The Cabin, a report by James Sexton

The Cabin During the Great Snows of 2011

One of the most unusual features of the Jabez Bacon House is the intact and unmodernized outbuilding we affectionately call “The Cabin”, or more recently the Summer Kitchen. The Marvins, previous owners to the Griswolds, chose to call it the “Slave Quarters”, part of an odd and unpleasant romanticizing of the Colonial period. Bacon did have at least one indentured servant, Matthew Lyon, and probably others as well, and as such he owned him for the period of his indenture. However, he does not appear to ever have owned slaves as we understand slavery today: life-long capture and use of people of African descent. Bacon’s probate record of 1805 refers to a “Wash House” on the property. The building probably had several different functions over its long life.

James Sexton, an eminent architectural historian, did an assessment of the building for us in 2007. Click on the link to see it. Note that some of the photographs are turned on their sides. We weren’t able to do anything about that.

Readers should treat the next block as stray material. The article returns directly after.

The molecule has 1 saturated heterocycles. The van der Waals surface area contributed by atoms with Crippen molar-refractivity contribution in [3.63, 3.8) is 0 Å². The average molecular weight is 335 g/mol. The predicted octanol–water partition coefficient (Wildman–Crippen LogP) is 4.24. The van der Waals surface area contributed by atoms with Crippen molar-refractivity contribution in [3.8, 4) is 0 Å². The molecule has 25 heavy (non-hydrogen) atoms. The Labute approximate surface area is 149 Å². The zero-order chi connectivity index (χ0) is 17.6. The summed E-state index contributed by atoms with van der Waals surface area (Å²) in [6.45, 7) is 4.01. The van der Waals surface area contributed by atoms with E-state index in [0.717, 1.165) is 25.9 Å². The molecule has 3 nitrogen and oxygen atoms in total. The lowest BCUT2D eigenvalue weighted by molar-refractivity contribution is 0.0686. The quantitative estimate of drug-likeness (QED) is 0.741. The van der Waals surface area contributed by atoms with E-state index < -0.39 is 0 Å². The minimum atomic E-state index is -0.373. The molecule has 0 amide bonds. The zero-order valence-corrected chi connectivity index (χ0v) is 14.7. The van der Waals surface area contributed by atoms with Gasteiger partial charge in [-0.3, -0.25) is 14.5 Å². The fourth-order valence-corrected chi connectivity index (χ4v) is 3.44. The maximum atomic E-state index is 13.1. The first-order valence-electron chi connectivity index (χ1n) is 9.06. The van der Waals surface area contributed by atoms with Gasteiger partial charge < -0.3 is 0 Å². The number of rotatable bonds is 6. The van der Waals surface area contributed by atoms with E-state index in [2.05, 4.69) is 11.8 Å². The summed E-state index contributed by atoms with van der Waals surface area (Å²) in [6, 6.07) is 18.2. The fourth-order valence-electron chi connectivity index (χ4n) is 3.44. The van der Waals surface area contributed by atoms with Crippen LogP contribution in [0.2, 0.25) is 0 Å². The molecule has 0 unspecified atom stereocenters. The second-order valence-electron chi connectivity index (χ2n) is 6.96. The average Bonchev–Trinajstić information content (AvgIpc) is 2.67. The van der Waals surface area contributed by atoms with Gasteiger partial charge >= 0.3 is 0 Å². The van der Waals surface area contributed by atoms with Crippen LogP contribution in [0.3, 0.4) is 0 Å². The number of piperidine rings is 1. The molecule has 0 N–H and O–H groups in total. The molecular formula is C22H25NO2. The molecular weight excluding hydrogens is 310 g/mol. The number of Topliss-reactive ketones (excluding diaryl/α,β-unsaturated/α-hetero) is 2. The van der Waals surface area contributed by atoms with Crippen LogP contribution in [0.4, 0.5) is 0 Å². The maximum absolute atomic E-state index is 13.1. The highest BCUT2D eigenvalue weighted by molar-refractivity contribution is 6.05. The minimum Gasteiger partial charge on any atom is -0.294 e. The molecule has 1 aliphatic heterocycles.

Cabin Assessment Report


4 Responses to The Cabin, a report by James Sexton

  1. Joan Neuberger says:

    very cool. all that original structure still intact! My favorite part: the photo and caption “Empty mortises in the beams tying the arcade plates together.”

  2. James Sexton says:

    A more sensitive soul might take offense at “jargon”! I was simply using the terms of art of my profession. Luckily, my soul is far from sensitive. Glad someone has actually read the report.

    • skgriswold says:

      Oh James, you caught me out! I’m fine with terms and use jargon all the time. And we are all so happy that you explored the architecture of the cabin for us – it’s a wonderful building & I’m glad I have it to add to this blog.


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